FAS posted an article yesterday explaining how blurring military installations out of satellite photos points draws attention to them, showing exactly where they are and how big they are. The Russian mapping service Yandex Maps blurred out sensitive locations in Israel and Turkey. As the article says, this is an example of the Streisand effect, named after Barbra Streisand’s failed attempt to suppress photos of her Malibu home. Her efforts to protect her privacy caused the photos to go viral.
A similar issue arises in differential privacy. A practical implementation of differential privacy must rule out some queries a priori in some way that is not data-dependent. Otherwise it could be a violation of differential privacy either to answer or refuse to answer the same query. Short of refusing the query entirely, it could also be informative to reply “Are you sure you want to submit that query? It’s going to use up a lot of your privacy budget.”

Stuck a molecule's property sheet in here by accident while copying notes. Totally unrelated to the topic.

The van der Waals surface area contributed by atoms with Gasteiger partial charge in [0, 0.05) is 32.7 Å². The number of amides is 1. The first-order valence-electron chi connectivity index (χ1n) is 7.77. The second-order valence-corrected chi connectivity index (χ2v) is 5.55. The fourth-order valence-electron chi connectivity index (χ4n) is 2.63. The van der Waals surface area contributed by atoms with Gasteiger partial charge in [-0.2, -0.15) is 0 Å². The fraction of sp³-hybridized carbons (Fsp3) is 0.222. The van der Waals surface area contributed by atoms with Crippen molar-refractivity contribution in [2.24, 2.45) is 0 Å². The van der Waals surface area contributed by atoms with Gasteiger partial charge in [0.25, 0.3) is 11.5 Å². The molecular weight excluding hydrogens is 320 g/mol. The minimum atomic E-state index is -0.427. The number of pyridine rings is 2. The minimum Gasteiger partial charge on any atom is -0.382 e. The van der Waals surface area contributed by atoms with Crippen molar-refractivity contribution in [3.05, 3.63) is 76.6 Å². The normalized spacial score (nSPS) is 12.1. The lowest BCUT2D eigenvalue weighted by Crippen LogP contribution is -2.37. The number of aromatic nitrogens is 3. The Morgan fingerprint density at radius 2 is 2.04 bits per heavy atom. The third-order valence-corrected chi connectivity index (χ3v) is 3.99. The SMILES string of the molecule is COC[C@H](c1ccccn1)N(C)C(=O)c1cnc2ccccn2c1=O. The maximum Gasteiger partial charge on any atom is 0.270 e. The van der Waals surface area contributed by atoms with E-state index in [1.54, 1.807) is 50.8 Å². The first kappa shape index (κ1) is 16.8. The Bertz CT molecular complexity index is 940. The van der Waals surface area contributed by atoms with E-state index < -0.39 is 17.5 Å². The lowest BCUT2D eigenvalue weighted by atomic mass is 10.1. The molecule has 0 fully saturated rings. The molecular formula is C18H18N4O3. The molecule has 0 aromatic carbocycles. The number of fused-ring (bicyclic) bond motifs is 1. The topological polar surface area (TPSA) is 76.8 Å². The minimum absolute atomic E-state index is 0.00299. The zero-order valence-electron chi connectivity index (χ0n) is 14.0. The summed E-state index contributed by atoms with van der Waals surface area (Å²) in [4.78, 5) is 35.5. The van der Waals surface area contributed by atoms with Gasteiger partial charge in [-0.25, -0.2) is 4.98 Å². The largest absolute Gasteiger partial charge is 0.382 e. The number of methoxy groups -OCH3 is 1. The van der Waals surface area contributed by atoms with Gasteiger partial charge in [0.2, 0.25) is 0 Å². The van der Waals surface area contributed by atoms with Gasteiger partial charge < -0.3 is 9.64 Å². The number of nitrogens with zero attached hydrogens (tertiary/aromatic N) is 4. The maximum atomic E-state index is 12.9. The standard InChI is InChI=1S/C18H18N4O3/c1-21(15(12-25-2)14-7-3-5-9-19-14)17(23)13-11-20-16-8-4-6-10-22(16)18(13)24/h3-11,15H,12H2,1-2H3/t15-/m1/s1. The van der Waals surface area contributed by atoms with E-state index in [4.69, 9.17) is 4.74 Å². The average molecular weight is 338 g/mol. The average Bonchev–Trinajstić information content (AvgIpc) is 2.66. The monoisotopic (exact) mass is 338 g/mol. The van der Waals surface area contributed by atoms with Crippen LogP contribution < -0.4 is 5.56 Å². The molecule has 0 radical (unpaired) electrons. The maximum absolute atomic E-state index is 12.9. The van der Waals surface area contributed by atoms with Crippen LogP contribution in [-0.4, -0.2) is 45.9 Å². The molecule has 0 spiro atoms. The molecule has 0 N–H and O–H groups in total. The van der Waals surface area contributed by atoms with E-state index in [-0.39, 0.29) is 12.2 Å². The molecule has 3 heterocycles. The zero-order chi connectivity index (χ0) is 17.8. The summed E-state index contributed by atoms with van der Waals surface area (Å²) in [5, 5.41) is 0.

Differential privacy adds random noise to query results, but in a more sophisticated way than Yandex blurring out portions of photos. Adding noise selectively reveals information about what the noise is trying to conceal. As the FAS article indicated, by blurring out only the sensitive areas, the blurred maps point out their exact location.
Selective security measures can have a similar effect. By placing greater protection on some information, you can mark that information as being particularly important. Once you realize this, otherwise nonsensical security measures start to make sense: applying uniform security results in excessive protection for some information, but keeps attackers from being able to identify the most valuable targets.